By Brij Khandelwal
Agra, April 20 | Alhough Agra could not celebrate World Heritage Day on April 18 due to the Covid-19 pandemic restrictions, conservationists and green activists have once again highlighted the failure of the Archaeological Survey of India (ASI) to free the string of monuments in the city of encroachments that were seen as a major threat to the health and safety of these precious properties.
“The increasing visual pollution was another cause of concern,” warned environmentalist Devashish Bhattacharya, adding that high-rise buildings coming up in all parts have gravely distorted the original ambience around several structures.
With three world heritage monuments and half a dozen other historical structures, Agra continues to remain India’s number one tourist centre, drawing more than seven million visitors annually (before the pandemic).
The local bodies however failed to restrict illegal constructions around these buildings, thus compromising the architectural integrity of the city, Bhattacharya added.
Almost all Mughal monuments here have now been dwarfed by encroachments. While restricting space and cluttering up and thus destroying the beauty of the historical buildings, these encroachments now have reached such levels of proliferation that the very survival of some monuments is at stake, said Shravan Kumar Singh of the Braj Mandal Heritage Conservation Society.
The Taj Mahal, surrounded by mohallas of the Taj Ganj locality, has been able to breathe easily because of the Supreme Court judgments seeking its conservation; international concern for its safety has also aided the cause of the preservation of the heritage monument.
Lesser monuments, however, have not experienced such luck.
The Delhi Gate, close to the Raja Mandi station, finds itself threatened by new constructions, mostly private nursing homes and garages that were not there before.
Mughal emperor Akbar’s deserted capital, the Fatehpur Sikri complex, continues to be threatened by the illegal activities of the mining mafia, which has been carrying on operations without fear, even though the Supreme Court has given a categorical directive to district authorities to stop mining in the area.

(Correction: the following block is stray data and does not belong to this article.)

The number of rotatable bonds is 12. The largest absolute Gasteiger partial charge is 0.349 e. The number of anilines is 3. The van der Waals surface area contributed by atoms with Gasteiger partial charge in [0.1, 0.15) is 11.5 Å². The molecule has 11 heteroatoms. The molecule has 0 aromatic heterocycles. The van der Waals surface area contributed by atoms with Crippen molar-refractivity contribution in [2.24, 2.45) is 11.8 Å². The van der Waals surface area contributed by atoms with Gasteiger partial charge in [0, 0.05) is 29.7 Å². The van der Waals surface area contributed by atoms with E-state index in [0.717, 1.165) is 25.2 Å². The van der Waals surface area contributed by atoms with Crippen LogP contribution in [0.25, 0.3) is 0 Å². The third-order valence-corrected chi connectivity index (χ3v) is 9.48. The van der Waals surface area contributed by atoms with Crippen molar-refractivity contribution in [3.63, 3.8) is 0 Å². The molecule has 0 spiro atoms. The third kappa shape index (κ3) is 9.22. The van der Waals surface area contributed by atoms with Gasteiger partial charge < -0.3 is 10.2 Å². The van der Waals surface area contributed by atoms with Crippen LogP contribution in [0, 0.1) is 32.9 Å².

The pre-historic caves with paintings in the vicinity are under threat. If the Union Culture Ministry did not act fast, these could be lost to posterity, said Bhattacharya, who is leading a one-man crusade to protect these valuable assets.
The ASI has been regularly writing the district authorities to draw attention to the flagrant violation of the 1958 Ancient Monuments Act, but there has never been any positive response.
The ASI has circulated a list of about 50 monuments in Agra that come under the purview of the Monuments Protection Act. The Agra Development Authority (ADA) is responsible for ensuring there were no new constructions around these buildings.
ADA authorities, however, privately confess that demolition of all illegal structures was beyond their capacity. Political pressures would prevent any major offensive against encroachers.
The city of the Taj has numerous monuments which come under the protected list. Over the years, because of governmental indifference and corrupt practices, no action has been taken against people who built houses and places of worship around these monuments.
The Roman Catholic cemetery near the Civil Court is now surrounded by a movie hall, a petrol pump and a shopping complex.
Other historical buildings or remnants like Jodhabai’s Chatri, Jaswant Singh ki Chatri, Chini ka Roza, Humayun’s mosque, Mariam’s tomb, Babar’s Ram Bagh, Barahkhambha, and scores of other valuable architectural pieces are under threat, as encroachments creep up on every inch of space.
Some of the dilapidated landmarks are being used as cowsheds, or as havens for anti-social elements.
The Yamuna floodplains that nourished and provided the natural ambience had been encroached upon all over.
“It’s been almost a decade that the National Green Tribunal, hearing a petition on this, had come out with a clear cut verdict. The situation is the same in Mathura and Vrindavan, where the river banks are under threat from encroachers,” said Jagan Nath Poddar, convener of the Friends of Vrindavan.
One wonders what happened to the newly constituted National Monuments Authority (NMA) which was mandated to come down heavily on illegal structures near protected monuments, said Surendra Sharma, president of the Heritage Conservation Society and a senior hotelier of Agra.